WASHINGTON--(BUSINESS WIRE)--The American Tort Reform Association (ATRA) applauded West Virginia lawmakers for the passage of the Transparency in Private Attorney Contracting (TiPAC) Act, good-government legislation that will increase transparency and appropriately limit the state’s hiring of private-sector attorneys on a contingency-fee basis. H.B. 4007 passed in the House and Senate with bipartisan support.
“A special thank-you to Attorney General Patrick Morrisey for his leadership on this important piece of legislation,” began ATRA President Tiger Joyce. “The hard work and dedication of Senate President Bill Cole, House Speaker Tim Armstead, House Judiciary Chair John Shott and Senate Judiciary Chair Charlie Trump also deserve kudos.”
“By signing this legislation into law, Governor Earl Ray Tomblin adds West Virginia to a growing list of 21 other states that have adopted similar reforms in an effort to increase transparency. These states understand how vital transparency is, not only to improving a state’s civil justice system but also to boosting economic growth by attracting new businesses and jobs,” Joyce continued.
“The lack of transparency in private attorney contracting has been a national problem for some time,” Joyce observed, noting a Pulitzer Prize-winning New York Times series that detailed the issues involved. “In states without safeguards, attorneys general or other state officials have granted potentially lucrative contingency-fee contacts to their friends or political patrons among the personal injury bar and effectively deputized them with the power of the state to sue presumably deep-pocketed corporate defendants.”
This legislation prohibits the state from entering into a contingency-fee contract with any attorney or law firm unless the contracting agency first makes a written determination that such a contract is both cost-effective and in the public interest. It limits contingency fees relative to the size of the state’s recovery in a lawsuit, helping to ensure that litigation brought on behalf of the state will primarily benefit the state, and not simply the well-connected personal injury lawyers involved. Among other things, the bill also requires the online posting of any contingency-fee contracts and records of fee payments for public scrutiny.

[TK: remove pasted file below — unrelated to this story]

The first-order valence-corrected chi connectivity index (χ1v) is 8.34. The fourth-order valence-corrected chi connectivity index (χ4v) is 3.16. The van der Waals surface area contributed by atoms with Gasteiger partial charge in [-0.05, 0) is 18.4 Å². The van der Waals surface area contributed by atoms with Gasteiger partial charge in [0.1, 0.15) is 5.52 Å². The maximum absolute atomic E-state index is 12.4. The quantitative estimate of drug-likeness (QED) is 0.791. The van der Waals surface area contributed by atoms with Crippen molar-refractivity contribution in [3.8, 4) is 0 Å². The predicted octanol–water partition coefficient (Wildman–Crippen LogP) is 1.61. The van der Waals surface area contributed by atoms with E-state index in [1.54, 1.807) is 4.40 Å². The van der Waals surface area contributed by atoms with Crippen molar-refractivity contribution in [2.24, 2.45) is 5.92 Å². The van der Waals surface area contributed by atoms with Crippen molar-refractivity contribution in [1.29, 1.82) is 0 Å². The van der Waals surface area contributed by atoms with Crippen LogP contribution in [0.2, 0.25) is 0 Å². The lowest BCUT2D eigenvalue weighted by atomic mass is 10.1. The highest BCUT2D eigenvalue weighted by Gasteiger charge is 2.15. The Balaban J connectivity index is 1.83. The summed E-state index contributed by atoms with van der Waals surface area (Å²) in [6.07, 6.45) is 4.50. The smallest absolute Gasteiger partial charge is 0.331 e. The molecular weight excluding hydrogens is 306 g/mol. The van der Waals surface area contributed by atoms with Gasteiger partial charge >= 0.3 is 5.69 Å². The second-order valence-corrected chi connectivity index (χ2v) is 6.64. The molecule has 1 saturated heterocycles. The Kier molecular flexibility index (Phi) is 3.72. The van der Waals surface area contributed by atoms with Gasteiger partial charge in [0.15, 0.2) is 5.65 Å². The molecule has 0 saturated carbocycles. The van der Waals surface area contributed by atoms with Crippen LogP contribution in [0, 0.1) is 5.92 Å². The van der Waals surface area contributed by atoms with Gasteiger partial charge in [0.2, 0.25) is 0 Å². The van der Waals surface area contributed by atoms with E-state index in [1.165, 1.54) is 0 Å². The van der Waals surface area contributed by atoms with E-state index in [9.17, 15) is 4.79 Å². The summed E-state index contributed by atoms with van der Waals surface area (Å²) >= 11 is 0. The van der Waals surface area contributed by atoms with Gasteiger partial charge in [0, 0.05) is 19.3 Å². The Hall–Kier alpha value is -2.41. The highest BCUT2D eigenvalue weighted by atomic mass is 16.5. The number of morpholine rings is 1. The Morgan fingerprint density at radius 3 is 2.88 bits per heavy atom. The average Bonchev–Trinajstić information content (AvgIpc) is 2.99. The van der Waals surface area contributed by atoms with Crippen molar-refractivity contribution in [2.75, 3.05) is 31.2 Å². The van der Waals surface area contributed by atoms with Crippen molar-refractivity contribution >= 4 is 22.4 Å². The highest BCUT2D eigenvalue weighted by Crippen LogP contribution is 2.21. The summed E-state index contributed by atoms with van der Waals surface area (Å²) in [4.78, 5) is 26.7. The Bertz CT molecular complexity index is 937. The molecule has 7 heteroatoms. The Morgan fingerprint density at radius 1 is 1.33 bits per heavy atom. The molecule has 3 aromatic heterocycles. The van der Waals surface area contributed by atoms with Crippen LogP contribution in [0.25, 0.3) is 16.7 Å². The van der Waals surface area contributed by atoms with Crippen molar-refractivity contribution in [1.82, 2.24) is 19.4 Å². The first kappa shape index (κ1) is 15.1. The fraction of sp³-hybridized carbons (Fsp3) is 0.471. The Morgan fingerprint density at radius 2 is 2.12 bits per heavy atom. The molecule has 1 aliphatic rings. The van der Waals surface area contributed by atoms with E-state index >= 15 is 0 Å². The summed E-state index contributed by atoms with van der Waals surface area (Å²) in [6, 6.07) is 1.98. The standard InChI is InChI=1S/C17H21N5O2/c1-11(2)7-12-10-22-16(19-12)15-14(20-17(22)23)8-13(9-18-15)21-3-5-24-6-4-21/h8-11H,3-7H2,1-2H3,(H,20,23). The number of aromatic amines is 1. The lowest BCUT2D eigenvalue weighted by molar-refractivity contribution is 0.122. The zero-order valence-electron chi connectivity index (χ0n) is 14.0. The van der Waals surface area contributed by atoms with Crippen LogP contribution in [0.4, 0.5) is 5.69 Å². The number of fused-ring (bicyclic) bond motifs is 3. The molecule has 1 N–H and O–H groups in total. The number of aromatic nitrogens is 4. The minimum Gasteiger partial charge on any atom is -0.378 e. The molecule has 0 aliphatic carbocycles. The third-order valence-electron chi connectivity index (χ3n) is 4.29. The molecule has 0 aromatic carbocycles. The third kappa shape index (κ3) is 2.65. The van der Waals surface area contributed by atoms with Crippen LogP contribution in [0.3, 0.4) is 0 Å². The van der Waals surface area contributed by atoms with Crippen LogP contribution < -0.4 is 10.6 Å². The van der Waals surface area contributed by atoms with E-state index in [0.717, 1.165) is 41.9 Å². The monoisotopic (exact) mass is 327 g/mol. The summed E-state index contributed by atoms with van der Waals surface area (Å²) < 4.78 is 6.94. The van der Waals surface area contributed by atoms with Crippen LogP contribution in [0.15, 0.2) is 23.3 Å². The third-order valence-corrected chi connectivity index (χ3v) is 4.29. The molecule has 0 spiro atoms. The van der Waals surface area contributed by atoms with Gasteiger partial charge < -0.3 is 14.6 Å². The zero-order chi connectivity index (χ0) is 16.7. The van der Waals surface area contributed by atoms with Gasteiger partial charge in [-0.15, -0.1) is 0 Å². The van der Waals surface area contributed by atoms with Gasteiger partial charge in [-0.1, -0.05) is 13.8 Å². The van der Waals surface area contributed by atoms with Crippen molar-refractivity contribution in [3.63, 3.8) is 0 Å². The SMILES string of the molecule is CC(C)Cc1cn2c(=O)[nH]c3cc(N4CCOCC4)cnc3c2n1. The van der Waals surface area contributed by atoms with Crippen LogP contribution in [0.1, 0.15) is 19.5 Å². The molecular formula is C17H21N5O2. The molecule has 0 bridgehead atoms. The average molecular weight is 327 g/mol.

ATRA has championed a national effort to pass state legislation that codifies a uniform set of standards and brings more transparency and accountability to the hiring of outside contingency fee counsel. Please visit www.agsunshine.com to learn more about this program.
The American Tort Reform Association, based in Washington, D.C., is the only national organization dedicated exclusively to tort and liability reform through public education and the enactment of legislation. Its members include nonprofit organizations and small and large companies, as well as trade, business and professional associations from the state and national level.